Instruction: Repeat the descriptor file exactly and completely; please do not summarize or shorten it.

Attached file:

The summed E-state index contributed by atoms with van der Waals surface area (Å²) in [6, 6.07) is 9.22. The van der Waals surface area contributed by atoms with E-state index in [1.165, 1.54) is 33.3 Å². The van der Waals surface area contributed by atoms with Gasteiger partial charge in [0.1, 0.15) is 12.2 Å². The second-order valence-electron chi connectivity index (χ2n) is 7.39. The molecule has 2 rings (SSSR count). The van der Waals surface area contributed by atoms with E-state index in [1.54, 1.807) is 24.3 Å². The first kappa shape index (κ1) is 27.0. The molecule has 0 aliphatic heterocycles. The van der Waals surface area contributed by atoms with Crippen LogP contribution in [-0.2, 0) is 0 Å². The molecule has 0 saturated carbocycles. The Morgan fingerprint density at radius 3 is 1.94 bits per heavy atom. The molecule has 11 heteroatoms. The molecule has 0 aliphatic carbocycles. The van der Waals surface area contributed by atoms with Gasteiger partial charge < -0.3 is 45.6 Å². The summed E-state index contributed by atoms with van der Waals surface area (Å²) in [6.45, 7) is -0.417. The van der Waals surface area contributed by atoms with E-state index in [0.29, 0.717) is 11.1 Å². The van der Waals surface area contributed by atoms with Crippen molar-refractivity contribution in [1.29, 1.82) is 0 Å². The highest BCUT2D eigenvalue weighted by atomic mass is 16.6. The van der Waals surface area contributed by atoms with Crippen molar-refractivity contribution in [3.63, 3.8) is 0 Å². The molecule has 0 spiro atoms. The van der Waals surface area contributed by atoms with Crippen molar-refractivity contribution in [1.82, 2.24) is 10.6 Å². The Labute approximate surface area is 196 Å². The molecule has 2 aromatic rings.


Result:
The summed E-state index contributed by atoms with van der Waals surface area (Å²) in [6, 6.07) is 9.22. The van der Waals surface area contributed by atoms with E-state index in [1.165, 1.54) is 33.3 Å². The van der Waals surface area contributed by atoms with Gasteiger partial charge in [0.1, 0.15) is 12.2 Å². The second-order valence-electron chi connectivity index (χ2n) is 7.39. The molecule has 2 rings (SSSR count). The van der Waals surface area contributed by atoms with E-state index in [1.54, 1.807) is 24.3 Å². The first kappa shape index (κ1) is 27.0. The molecule has 0 aliphatic heterocycles. The van der Waals surface area contributed by atoms with Crippen LogP contribution in [-0.2, 0) is 0 Å². The molecule has 0 saturated carbocycles. The Morgan fingerprint density at radius 3 is 1.94 bits per heavy atom. The molecule has 11 heteroatoms. The molecule has 0 aliphatic carbocycles. The van der Waals surface area contributed by atoms with Gasteiger partial charge < -0.3 is 45.6 Å². The summed E-state index contributed by atoms with van der Waals surface area (Å²) in [6.45, 7) is -0.417. The van der Waals surface area contributed by atoms with E-state index in [0.29, 0.717) is 11.1 Å². The van der Waals surface area contributed by atoms with Crippen molar-refractivity contribution in [1.29, 1.82) is 0 Å². The highest BCUT2D eigenvalue weighted by atomic mass is 16.6. The van der Waals surface area contributed by atoms with Crippen molar-refractivity contribution in [3.63, 3.8) is 0 Å². The molecule has 0 spiro atoms. The van der Waals surface area contributed by atoms with Crippen molar-refractivity contribution in [1.82, 2.24) is 10.6 Å². The Labute approximate surface area is 196 Å². The molecule has 2 aromatic rings.